Case studies of the commons

The material here is based on a course coordinated and delivered by Prof. Vasilis Kostakis. The course builds upon Harvard’s Teaching by the Case Method as well as Andersen’s and Schiano’s Teaching with Cases book.

This course explores the challenges and potentialities of the commons. The course is structured in eight semi-autonomous sessions, each one contributing with a distinct perspective on alternative ways of organizing production and society. From Wikipedia, GNU/Linux and open hardware to the six-time NBA champions Chicago Bulls, students study and reflect on diverse case studies that involve commoning. Students are thus expected to adopt a critical approach and formulate their own outlook on the subject, informed by the lectures and the other teaching activities.

Each class uses a central question as its starting point. The task of the students is to prepare and address the central question in class. They need to take a stand. To reply to the question, students need to search on places from Wikipedia, YouTube and Google scholar to popular media outlets. They are free to search for info anywhere. However, students are provided with recommended material.

Indicatively some questions around which our classes develop: How to resolve “the tragedy of the commons”? Do organizations or the players and the coach win championships? How to compensate for coders’ work on publicly available projects? If you were sitting on the Wikimedia board of directors how would you propose to address Wikipedia’s governance problems? If you were the Prime Minister of Greece, what would be the role of the commons in your policy strategy?

A normal case class may proceed like this:

  • A few weeks before the first class, this email is sent to students. It includes concise information about the case teaching method, the necessary preparation, the classes, the grading and the promise of the course.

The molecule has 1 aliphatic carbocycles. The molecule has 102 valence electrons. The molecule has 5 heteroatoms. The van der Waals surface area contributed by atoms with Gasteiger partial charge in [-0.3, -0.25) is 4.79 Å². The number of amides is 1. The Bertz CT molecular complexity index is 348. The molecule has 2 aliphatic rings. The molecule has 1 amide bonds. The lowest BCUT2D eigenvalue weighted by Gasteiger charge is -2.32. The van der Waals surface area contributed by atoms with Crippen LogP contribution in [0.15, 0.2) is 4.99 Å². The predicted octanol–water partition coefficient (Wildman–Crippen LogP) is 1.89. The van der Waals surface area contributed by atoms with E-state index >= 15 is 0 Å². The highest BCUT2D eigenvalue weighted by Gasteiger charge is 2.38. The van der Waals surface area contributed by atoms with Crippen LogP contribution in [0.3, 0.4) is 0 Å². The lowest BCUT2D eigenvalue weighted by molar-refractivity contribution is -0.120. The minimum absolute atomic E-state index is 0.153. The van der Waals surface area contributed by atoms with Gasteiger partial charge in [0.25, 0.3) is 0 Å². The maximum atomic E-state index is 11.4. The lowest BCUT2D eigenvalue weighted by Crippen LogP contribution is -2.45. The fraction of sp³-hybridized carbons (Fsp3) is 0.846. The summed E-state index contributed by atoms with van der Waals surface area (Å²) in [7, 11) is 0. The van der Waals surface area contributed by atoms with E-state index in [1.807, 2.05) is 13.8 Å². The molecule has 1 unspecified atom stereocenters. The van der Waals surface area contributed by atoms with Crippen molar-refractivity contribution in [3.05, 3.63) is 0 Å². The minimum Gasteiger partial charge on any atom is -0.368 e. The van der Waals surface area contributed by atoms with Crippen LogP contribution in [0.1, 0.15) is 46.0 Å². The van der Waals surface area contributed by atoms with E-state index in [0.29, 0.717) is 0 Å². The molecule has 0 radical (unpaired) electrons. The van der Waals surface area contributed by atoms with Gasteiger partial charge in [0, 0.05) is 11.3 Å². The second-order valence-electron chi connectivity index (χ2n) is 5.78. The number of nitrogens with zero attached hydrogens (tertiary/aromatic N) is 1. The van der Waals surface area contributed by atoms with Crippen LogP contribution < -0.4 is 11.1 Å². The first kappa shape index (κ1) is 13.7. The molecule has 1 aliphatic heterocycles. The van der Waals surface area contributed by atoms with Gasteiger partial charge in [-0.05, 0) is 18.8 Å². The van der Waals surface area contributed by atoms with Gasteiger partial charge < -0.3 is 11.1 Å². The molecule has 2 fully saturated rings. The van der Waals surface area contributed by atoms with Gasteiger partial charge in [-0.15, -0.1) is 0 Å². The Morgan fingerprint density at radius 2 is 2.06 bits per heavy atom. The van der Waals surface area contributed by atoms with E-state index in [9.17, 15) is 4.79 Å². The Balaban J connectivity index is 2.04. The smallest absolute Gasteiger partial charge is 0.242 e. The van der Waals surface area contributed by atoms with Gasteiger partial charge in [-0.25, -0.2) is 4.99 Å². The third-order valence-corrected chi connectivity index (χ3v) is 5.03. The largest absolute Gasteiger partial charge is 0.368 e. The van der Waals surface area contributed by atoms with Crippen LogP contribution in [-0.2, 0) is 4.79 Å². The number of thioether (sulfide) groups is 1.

• At the beginning of each class, a student gets a “cold call”. This means that s/he is asked to open the discussion, giving an overview of the organization or the ecosystem, the problem to be analyzed, and her/his solution to the problem or reply to the question.
  • When the first student is done, the floor is open for comments and alternative solutions/replies, from as many people as possible.
  • To speak, students ask for the floor by raising a hand.
  • The teacher takes notes and guides the discussion, but ideally almost all the talking should be done by the students. To facilitate the discussion of the cases, this guide maybe helpful for teachers/facilitators.
  • At the end of each class, all participants try to synthesize and conclude.
  • During the last two classes, students have to provide policy proposals to address a real-life social, economic and political crisis building on the commons (e.g., regarding the Greek/EU crisis as documented by the AGORA documentaries).

At the end of the course, students must self-evaluate their progress during the classes. The teacher grades (PASS/FAIL) their self-evaluation (500 words max.) in relation to and in combination with the general performance as understood by her/him.